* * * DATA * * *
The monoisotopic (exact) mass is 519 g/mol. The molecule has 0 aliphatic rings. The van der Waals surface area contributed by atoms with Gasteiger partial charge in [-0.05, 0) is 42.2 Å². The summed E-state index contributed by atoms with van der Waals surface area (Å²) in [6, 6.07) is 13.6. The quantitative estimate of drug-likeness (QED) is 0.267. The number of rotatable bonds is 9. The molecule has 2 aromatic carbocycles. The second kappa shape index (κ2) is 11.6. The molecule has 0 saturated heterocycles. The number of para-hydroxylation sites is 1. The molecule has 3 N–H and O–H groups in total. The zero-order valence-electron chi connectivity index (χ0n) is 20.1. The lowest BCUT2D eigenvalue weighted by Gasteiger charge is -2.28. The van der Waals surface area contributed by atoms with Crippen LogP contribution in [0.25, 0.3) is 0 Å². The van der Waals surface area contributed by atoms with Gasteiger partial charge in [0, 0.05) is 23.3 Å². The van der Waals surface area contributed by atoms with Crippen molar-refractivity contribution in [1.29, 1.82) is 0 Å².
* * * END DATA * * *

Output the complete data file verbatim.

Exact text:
The monoisotopic (exact) mass is 519 g/mol. The molecule has 0 aliphatic rings. The van der Waals surface area contributed by atoms with Gasteiger partial charge in [-0.05, 0) is 42.2 Å². The summed E-state index contributed by atoms with van der Waals surface area (Å²) in [6, 6.07) is 13.6. The quantitative estimate of drug-likeness (QED) is 0.267. The number of rotatable bonds is 9. The molecule has 2 aromatic carbocycles. The second kappa shape index (κ2) is 11.6. The molecule has 0 saturated heterocycles. The number of para-hydroxylation sites is 1. The molecule has 3 N–H and O–H groups in total. The zero-order valence-electron chi connectivity index (χ0n) is 20.1. The lowest BCUT2D eigenvalue weighted by Gasteiger charge is -2.28. The van der Waals surface area contributed by atoms with Crippen LogP contribution in [0.25, 0.3) is 0 Å². The van der Waals surface area contributed by atoms with Gasteiger partial charge in [0, 0.05) is 23.3 Å². The van der Waals surface area contributed by atoms with Crippen molar-refractivity contribution in [1.29, 1.82) is 0 Å².